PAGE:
By Angelos Anastasiou
Whistle-blowing referee Marios Panayi, whose public denunciation of the Cyprus Football Association’s top brass and reports of match-fixing in Cyprus stirred up controversy and triggered a police investigation in 2015, has sent an open letter to the CFA’s chairman, the executive committee, the board of directors, and the chairmen of football clubs, calling for radical overhaul of refereeing.
“With Cypriot refereeing scraping the bottom of the barrel due to your choices, omissions, and meddling, it is high time – if you truly love football – to radically overhaul refereeing; as for the need for better management of the CFA, now is not the time,” Panayi urged Cypriot football’s leaders.
“Reduce referees in the top league to 14 and assistant referees to 18, reduce referees in the second league to 16 and assistants to 20, and find young referees, under 28, from lower leagues, with their performance on the pitch being the main criterion.”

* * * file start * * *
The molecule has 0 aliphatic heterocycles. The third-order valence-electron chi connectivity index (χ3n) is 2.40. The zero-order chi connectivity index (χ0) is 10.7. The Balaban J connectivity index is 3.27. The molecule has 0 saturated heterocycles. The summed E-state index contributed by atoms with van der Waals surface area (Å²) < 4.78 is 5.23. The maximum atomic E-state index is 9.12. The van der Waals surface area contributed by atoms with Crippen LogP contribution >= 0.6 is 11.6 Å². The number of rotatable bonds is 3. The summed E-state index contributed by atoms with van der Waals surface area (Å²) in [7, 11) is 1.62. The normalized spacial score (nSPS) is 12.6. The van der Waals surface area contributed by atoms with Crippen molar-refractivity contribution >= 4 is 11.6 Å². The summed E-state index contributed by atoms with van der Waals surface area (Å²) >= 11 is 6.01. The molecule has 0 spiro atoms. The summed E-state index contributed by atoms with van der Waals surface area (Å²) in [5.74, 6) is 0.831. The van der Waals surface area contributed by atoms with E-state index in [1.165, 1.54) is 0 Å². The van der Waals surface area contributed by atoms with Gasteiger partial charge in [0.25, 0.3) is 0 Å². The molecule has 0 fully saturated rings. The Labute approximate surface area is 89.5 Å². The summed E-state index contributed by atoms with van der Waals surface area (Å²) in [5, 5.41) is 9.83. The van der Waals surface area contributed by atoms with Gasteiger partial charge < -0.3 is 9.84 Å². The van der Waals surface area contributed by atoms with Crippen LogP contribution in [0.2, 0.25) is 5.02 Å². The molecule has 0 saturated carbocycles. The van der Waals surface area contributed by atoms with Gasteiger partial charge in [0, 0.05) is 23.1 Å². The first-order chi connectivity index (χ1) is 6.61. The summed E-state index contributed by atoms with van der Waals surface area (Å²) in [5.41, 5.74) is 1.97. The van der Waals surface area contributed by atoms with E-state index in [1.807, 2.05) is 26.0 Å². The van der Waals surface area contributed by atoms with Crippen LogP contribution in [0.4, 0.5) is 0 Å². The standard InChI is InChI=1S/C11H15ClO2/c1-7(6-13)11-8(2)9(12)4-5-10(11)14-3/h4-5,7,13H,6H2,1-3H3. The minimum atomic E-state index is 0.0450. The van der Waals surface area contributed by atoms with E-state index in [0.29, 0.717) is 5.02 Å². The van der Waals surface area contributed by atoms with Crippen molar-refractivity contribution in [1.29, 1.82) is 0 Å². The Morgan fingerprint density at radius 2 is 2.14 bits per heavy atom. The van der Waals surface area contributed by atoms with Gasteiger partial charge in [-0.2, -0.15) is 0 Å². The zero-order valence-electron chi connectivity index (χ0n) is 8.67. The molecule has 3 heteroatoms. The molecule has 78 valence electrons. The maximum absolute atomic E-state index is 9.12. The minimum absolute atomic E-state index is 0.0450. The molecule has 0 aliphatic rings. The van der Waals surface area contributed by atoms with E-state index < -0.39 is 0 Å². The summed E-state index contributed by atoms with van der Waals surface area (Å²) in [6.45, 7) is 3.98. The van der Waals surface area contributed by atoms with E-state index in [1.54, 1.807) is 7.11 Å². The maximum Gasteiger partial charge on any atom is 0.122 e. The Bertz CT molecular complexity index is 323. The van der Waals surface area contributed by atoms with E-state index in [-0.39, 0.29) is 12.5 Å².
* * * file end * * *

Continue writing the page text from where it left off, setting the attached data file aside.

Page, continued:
Panayi added that “there are capable referees who shouldn’t have to have a former referee or referee observers as a father or relative”.
“Political party preferences are in no way a criterion – you should look solely at his performance and abilities on the pitch,” Panayi said.
The referee, who signed off his letter as “English Football Federation Referee”, also recommended cooperation with a university for referees to take stress-management courses, and to undergo video-testing in match conditions.
Further, he suggested, an independent referee department should be created, under the auspices of which a “young referees” programme would be operated, while yet another collaboration with the Education ministry would allow the unit to recruit youth to the profession.
Finally, he called for regular stress-management testing and noted that referee observers who fail to perform their duties adequately should be stricken from the observers’ registry, as this is what most of the problems stem from.